Analysis Report Project: Audience, E-Writing, and Information Design. (My Favorite Assignment)

By Lawrence, Sally F. | Business Communication Quarterly, March 2003 | Go to article overview

Analysis Report Project: Audience, E-Writing, and Information Design. (My Favorite Assignment)


Lawrence, Sally F., Business Communication Quarterly


WHEN BUSINESS STUDENTS are asked to explain whether a Website is effective or not, they often lapse into vague generalities and abstract qualifiers. Since many of these students will soon become entry-level managers with some connection to an organization's intranet or the Internet, they need to develop an awareness of what components contribute to Website effectiveness. They also need to develop their writing skills, specifically writing skills for electronic media, often referred to as e-writing (Wilhelm, 1999; National Association of Colleges and Employers, 2000; US Department of Labor, 1993). The analysis report project described in this article aims to meet both these goals. It presents students with the opportunity to evaluate e-writing techniques and information design components of two financial and investment Websites. In doing so, students develop criteria for judging excellence by defining and justifying best practices. Students identify with the audience by learning the sometimes unfamiliar mater ial on the site as they become readers, users, and evaluators of the sites. This article describes the assignment and discusses some strategies for teaching e-writing and assessing the project.

Theoretical Background

Because the assignment turns students into evaluators, they develop all of the cognitive skills listed in Bloom's (1956) taxonomy: knowledge, comprehension, application, analysis, synthesis, and evaluation. Meeting the assignment's objectives requires analysis, synthesis, and evaluation, which, as Dyrud and Worley (1998) point out, helps "... students to extend themselves beyond the information-gathering stage to a consideration of what that information means, how it can be applied, and the consequences of application" (p. 63). Students must learn specific e-writing techniques, classify information design components, compare and contrast site effectiveness after analyzing the audiences, synthesize the information in a report, and make specific recommendations. Because students must say why or how an e-writing technique is effective and use concrete, specific examples as evidence, they are forced to analyze rather than merely describe (Hoger, 1998; Vamer & Pomerenke, 1998).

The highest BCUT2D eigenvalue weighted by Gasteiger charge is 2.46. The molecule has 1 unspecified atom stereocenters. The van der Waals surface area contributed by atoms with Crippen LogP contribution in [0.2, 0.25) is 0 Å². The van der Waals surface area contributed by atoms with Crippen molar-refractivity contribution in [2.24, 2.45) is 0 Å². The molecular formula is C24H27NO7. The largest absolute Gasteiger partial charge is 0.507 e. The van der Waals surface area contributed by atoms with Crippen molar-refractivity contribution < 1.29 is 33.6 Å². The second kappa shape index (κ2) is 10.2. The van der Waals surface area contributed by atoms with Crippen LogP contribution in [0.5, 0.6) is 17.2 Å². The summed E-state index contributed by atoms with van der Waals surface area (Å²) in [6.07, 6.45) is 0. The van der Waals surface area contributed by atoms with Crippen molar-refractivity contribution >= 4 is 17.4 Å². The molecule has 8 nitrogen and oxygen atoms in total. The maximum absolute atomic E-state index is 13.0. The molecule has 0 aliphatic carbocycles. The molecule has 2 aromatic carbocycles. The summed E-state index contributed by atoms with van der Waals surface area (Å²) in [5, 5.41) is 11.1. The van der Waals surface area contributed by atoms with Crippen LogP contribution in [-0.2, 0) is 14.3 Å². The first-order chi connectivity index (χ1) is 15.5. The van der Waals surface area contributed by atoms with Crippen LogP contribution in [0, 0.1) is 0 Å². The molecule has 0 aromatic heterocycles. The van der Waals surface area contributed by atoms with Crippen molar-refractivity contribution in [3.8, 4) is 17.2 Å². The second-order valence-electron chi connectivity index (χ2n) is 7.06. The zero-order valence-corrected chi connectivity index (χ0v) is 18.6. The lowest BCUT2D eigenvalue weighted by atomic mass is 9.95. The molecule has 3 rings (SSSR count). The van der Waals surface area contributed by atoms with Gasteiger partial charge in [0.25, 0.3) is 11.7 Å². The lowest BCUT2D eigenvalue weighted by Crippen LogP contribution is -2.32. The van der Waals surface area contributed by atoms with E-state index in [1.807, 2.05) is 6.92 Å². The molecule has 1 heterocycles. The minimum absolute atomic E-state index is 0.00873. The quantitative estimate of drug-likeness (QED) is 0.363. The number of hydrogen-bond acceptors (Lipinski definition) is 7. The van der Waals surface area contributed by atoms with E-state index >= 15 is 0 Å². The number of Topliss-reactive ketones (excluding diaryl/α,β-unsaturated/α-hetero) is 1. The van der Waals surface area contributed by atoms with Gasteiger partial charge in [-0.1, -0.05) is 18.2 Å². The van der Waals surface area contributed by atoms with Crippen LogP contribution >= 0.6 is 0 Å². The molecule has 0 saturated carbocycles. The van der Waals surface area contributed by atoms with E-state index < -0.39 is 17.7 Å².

I use the three-part information design model developed by Carliner (2000) and discuss how the physical, cognitive, and affective aspects all work synergistically to create user-centered sites, so students begin to understand that each site must be created from the audience's perceived needs. While the primary objective is to analyze e-writing techniques, students also develop an increased awareness of how design components help or hinder the audience's understanding of the material (Andrews & Dyrud, 1996).

Assignment Description

This five-week assignment is based on a short case study that provides context and background, so students will think about audience in terms of both the report objectives and the report readers and be assessed accordingly (Varner & Pomerenke, 1998). As part of the case study, students become members of a Web development team at an investment firm seeking to attract college students and young, new investors. Appendix A reproduces the handout with details about the assignment. To simulate the first step in a development project, the student/Web developers write an analytical report comparing two effective investment Websites: Fool.com (Investing, 1995-2002) and Fidelity.com (Understand, 1998-2002). Although the students are business majors, most have not yet had a finance class, so the sites and their financial information are new to them. I provide some background on the Motley Fools and Fidelity Investments and note some of the assumptions I make about the audiences for each site. We then discuss issues abou t the audience so the students get an idea about the analytical process.

I also give them a set of questions to help them assess these two sites, characterize their audiences, and discuss the e-writing techniques and the information design components of each site (Appendix A). …

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